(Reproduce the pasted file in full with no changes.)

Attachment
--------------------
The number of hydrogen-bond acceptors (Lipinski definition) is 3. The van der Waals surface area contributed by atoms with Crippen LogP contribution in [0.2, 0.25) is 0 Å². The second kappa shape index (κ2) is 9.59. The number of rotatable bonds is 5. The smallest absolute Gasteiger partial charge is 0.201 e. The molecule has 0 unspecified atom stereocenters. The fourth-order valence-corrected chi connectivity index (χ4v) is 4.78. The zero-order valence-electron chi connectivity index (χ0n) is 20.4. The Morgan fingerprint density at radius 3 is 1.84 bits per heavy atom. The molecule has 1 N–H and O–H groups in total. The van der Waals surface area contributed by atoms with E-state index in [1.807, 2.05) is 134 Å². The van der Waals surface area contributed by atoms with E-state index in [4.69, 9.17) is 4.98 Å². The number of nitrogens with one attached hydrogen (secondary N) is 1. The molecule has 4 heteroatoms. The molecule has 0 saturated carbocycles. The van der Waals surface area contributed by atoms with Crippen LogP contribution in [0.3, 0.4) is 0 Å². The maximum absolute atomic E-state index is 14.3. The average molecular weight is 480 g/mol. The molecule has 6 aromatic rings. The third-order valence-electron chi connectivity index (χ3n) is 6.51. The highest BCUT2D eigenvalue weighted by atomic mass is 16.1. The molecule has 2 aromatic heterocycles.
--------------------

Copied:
The number of hydrogen-bond acceptors (Lipinski definition) is 3. The van der Waals surface area contributed by atoms with Crippen LogP contribution in [0.2, 0.25) is 0 Å². The second kappa shape index (κ2) is 9.59. The number of rotatable bonds is 5. The smallest absolute Gasteiger partial charge is 0.201 e. The molecule has 0 unspecified atom stereocenters. The fourth-order valence-corrected chi connectivity index (χ4v) is 4.78. The zero-order valence-electron chi connectivity index (χ0n) is 20.4. The Morgan fingerprint density at radius 3 is 1.84 bits per heavy atom. The molecule has 1 N–H and O–H groups in total. The van der Waals surface area contributed by atoms with E-state index in [1.807, 2.05) is 134 Å². The van der Waals surface area contributed by atoms with E-state index in [4.69, 9.17) is 4.98 Å². The number of nitrogens with one attached hydrogen (secondary N) is 1. The molecule has 4 heteroatoms. The molecule has 0 saturated carbocycles. The van der Waals surface area contributed by atoms with Crippen LogP contribution in [0.3, 0.4) is 0 Å². The maximum absolute atomic E-state index is 14.3. The average molecular weight is 480 g/mol. The molecule has 6 aromatic rings. The third-order valence-electron chi connectivity index (χ3n) is 6.51. The highest BCUT2D eigenvalue weighted by atomic mass is 16.1. The molecule has 2 aromatic heterocycles.